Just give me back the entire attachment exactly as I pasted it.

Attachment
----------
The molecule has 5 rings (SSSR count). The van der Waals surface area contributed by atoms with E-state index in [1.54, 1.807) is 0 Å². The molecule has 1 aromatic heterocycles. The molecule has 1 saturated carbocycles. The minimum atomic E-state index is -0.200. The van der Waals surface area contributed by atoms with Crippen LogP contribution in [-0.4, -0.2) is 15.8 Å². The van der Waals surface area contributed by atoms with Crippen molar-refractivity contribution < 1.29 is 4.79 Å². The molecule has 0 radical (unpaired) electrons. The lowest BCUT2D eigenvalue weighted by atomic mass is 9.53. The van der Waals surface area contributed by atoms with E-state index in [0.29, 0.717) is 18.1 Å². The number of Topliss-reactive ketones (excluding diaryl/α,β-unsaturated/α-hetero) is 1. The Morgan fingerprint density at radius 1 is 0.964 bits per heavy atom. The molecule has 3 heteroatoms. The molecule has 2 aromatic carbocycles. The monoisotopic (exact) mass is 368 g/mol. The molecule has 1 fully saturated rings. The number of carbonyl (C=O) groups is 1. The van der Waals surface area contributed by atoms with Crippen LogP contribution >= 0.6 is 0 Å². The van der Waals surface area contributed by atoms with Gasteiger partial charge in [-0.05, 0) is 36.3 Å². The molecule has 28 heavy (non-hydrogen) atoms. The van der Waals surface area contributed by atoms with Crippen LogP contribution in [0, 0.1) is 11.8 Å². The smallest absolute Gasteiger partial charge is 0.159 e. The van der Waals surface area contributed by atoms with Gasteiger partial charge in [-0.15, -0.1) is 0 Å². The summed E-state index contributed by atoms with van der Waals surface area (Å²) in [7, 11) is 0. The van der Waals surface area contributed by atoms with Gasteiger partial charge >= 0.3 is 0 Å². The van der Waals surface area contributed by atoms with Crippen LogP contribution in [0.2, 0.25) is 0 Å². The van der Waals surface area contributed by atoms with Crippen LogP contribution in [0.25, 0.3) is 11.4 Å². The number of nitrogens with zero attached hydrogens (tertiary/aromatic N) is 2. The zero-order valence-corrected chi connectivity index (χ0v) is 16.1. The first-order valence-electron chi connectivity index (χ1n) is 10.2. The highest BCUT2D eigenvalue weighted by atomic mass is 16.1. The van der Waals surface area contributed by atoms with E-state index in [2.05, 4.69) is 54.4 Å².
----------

The molecule has 5 rings (SSSR count). The van der Waals surface area contributed by atoms with E-state index in [1.54, 1.807) is 0 Å². The molecule has 1 aromatic heterocycles. The molecule has 1 saturated carbocycles. The minimum atomic E-state index is -0.200. The van der Waals surface area contributed by atoms with Crippen LogP contribution in [-0.4, -0.2) is 15.8 Å². The van der Waals surface area contributed by atoms with Crippen molar-refractivity contribution < 1.29 is 4.79 Å². The molecule has 0 radical (unpaired) electrons. The lowest BCUT2D eigenvalue weighted by atomic mass is 9.53. The van der Waals surface area contributed by atoms with E-state index in [0.29, 0.717) is 18.1 Å². The number of Topliss-reactive ketones (excluding diaryl/α,β-unsaturated/α-hetero) is 1. The Morgan fingerprint density at radius 1 is 0.964 bits per heavy atom. The molecule has 3 heteroatoms. The molecule has 2 aromatic carbocycles. The monoisotopic (exact) mass is 368 g/mol. The molecule has 1 fully saturated rings. The number of carbonyl (C=O) groups is 1. The van der Waals surface area contributed by atoms with Crippen LogP contribution >= 0.6 is 0 Å². The van der Waals surface area contributed by atoms with Gasteiger partial charge in [-0.05, 0) is 36.3 Å². The molecule has 28 heavy (non-hydrogen) atoms. The van der Waals surface area contributed by atoms with Crippen LogP contribution in [0, 0.1) is 11.8 Å². The smallest absolute Gasteiger partial charge is 0.159 e. The van der Waals surface area contributed by atoms with Gasteiger partial charge in [-0.15, -0.1) is 0 Å². The summed E-state index contributed by atoms with van der Waals surface area (Å²) in [7, 11) is 0. The van der Waals surface area contributed by atoms with Gasteiger partial charge >= 0.3 is 0 Å². The van der Waals surface area contributed by atoms with Crippen LogP contribution in [0.2, 0.25) is 0 Å². The van der Waals surface area contributed by atoms with Crippen LogP contribution in [0.25, 0.3) is 11.4 Å². The number of nitrogens with zero attached hydrogens (tertiary/aromatic N) is 2. The zero-order valence-corrected chi connectivity index (χ0v) is 16.1. The first-order valence-electron chi connectivity index (χ1n) is 10.2. The highest BCUT2D eigenvalue weighted by atomic mass is 16.1. The van der Waals surface area contributed by atoms with E-state index in [2.05, 4.69) is 54.4 Å².